Succeeding in Graduate School: The Career Guide for Psychology Students

By Steven Walfish; Allen K. Hess | Go to book overview

In the case of medical problems, often the psychologist is brought in to help determine whether an apparent medical problem is in fact of psychogenic origin (e.g., pseudo seizures; Lowman & Richardson, 1987), whether there are psychological components deriving from a medical condition (e.g., depression secondary to the diagnosis of a serious medical condition such as multiple sclerosis), or whether psychological conditions are manifesting as physical ones (e.g., untreated depression masking as stomach disorders).

Forensic Consultation. Psychologists play an ever-increasing role in consulting to attorneys and the judicial system on legal issues that overlap with psychological ones (Gottlieb, 2000; Hess & Weiner, 1999; Thomas & Howells, 1996). Types of consultation in the forensic area include child custody evaluations, helping to assess fitness to stand trial and competency at the time of a crime, jury selection, employment discrimination and fitness for duty, and violence and recidivism prediction (Brigham, 1999; Roesch, Hart, & Ogloff, 1999). As in many areas of psychological consultation, there are both art and science to the process of consulting, and knowledge from many specialty areas of psychology may be needed in order to be effective in these roles.


WHERE TO FROM HERE?

If, in reading this chapter, you conclude that you at least want to know more about consulting or that you hope it will be your life's work, where can you go for further information? The reference list includes a number of relevant articles, book chapters, and books you may find helpful. A professor at your school might be consulting and able to discuss with you the rewards and limitations of this kind of work. Such faculty may be found in colleges of business, not just in psychology departments. Above all, consider joining Division 13 of the APA as a student member or attending one of its mid-winter “Consulting for Corporations” conferences. That membership will put you in touch with some of the key players in the world of consulting psychology.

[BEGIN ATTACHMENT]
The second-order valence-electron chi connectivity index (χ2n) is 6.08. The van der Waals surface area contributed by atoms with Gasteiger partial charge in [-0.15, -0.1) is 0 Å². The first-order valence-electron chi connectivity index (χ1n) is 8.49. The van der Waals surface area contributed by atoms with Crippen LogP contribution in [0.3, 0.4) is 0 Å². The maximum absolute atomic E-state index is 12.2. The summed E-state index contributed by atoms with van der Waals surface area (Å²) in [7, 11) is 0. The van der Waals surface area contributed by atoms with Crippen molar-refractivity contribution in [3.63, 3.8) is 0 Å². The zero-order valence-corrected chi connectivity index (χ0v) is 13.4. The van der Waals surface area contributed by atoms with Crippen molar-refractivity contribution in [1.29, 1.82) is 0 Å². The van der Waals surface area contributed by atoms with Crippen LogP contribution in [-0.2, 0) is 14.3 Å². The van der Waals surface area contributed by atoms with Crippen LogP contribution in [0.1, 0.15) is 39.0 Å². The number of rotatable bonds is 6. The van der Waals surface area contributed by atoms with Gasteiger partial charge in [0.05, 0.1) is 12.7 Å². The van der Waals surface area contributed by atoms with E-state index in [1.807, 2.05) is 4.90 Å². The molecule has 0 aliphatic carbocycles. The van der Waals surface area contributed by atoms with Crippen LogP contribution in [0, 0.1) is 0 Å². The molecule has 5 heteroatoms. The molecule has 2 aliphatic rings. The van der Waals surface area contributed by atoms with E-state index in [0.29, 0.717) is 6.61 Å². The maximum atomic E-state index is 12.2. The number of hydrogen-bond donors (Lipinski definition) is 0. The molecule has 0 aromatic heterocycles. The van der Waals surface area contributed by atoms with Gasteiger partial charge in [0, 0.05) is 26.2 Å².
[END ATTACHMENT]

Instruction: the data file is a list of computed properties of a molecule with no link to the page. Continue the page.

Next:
REFERENCES

Ackerman, P. L. (1996). A theory of adult intellectual development: Process, personality, interests, and knowledge. Intelligence, 22, 227–257.

Ackerman, P. L., & Heggestad, E. D. (1997). Intelligence, personality, and interests: Evidence for overlapping traits. Psychological Bulletin, 121, 219–45.

Alderfer, C. P. (1998). Group psychological consulting to organizations: A perspective on history. Consulting Psychology Journal: Practice and Research, 50, 67–77.

Alderfer, C. P., & Tucker, R. C. (1996). A field experiment for studying race relations embedded in organizations. Journal of Organizational Behavior, 17, 43–57.

Atella, M., & Figatt, J. E. (1998). Practica in consulting psychology: Working with the doctoral clinical programs. Consulting Psychology Journal: Practice and Research, 218–227.

Brigham, J. C. (1999). What is forensic psychology, anyway? Law and Human Behavior, 23, 273–298.

Caplan, G. (1995). Types of mental health consultation. Journal of Educational and Psychological Consultation, 6, 7–21.

Carson, A. D. (1998a). The integration of interests, aptitudes, and personality traits: A test of Lowman's matrix. Journal of Career Assessment, 6, 83–105.

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